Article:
Flipboard found itself in the spotlight in 2010 as it was named Apple iPad’s App of the Year after turning the iPad into a personalized digital magazine, pulling content from users’ social networks and other websites. Unfortunately, it also caught China’s attention, which didn’t like the content it was collecting. Flipboard’s ability to circumvent the Great Firewall of China, providing uncensored access to Facebook and ‘banned’ media, led to it being blocked in May.
A recently circulated job vacancy indicates Flipboard is on its way back (see below) to the Middle Kingdom.
China’s netizens log-on more for entertainment (games, celebrities, gossip) while the West’s do so more for information (search, e-commerce, productivity). A new study [download] by HP Labs on ‘topics that trend’ confirms that this old image holds true in aggregate for Sina Weibo vs. Twitter too.
3 Key Findings, Sina Weibo vs. Twitter
1) Sina Weibo is more for entertainment, Twitter is more for news.
2) Retweets are ‘several orders of magnitude greater’ on Sina Weibo than Twitter, though Weibo retweets also often include original commentary.
3) Sina Weibo creates fame, whereas Twitter enhances pre-existing fame.
Twitter is blocked in China. Sina Weibo is working on an English-language version and has other languages in the works. But the first real test of whether Sina Weibo has any potential outside of Chinese-language users should be Japan.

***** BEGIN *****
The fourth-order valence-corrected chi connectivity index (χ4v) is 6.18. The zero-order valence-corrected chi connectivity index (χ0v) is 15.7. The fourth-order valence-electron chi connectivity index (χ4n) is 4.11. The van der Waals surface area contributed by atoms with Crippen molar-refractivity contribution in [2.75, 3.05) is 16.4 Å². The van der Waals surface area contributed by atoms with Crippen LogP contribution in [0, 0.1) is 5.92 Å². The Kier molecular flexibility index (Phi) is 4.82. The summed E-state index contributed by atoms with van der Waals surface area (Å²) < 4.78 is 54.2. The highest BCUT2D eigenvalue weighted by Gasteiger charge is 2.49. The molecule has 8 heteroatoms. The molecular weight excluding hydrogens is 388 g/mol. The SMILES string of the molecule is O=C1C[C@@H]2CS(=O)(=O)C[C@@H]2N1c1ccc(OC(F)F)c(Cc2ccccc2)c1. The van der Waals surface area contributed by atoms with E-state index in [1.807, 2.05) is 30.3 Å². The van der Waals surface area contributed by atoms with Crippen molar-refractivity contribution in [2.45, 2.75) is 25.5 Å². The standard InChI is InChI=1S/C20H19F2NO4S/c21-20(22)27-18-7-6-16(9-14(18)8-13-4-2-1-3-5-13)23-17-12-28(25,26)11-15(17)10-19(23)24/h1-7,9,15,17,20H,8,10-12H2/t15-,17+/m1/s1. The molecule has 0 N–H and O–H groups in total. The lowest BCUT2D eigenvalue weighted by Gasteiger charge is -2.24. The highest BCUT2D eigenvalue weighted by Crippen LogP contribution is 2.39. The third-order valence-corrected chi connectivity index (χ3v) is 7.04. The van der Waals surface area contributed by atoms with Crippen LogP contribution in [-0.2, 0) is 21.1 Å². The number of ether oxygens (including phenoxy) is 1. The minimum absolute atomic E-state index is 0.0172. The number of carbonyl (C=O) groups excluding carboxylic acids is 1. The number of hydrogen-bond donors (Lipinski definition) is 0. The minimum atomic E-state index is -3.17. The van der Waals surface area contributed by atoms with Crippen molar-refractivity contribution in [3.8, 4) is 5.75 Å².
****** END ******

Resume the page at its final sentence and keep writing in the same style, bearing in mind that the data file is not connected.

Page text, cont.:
Sina has announced that Japanese firm FindJapan will serve as its partner to introduce Weibo to Japan. FindJapan will act as an agent to help local Japanese companies and public figures verify their accounts, as well as provide maintain a and further maintenance services including translation and posting of contents.
What more can Sina Weibo offer users? They can offer their 140 million users tools to track and monitor their own Weibo accounts, and that is exactly what Sina did by launching data.weibo.com. The site allows users to monitor their own accounts on a weekly basis–user data is analyzed from the last 7 days and presented in 5 main categories…
A number of social media addicts, experts, and spammers have asked me how to post to Twitter and Sina Weibo simultaneously. The best answer I’ve found to-date is a groovy Chrome Extension called FaWave.
3 months ago I posted Sina Weibo Launches Groups, Threatens China Social Networks, that was when Sina Weibo the Chinese Twitter introduced Groups in their micro-blog service, back then it was a huge step ahead in forming a proper SNS that stood up and challenged the traditional SNS sites such as RenRen and Kaixin in China. Yesterday Sina took another revolutionary step by introducing Multi-media Weibo (Tweet).
Twitter is virtually nonexistent in China–yes, there are some foreigners and international Chinese who run VPNs to access Twitter–but their numbers are dwarfed by the users of China’s homegrown microblog services. Microblogging started growing fast in the second quarter of 2009, adding users at a speed that shames their western counterparts.
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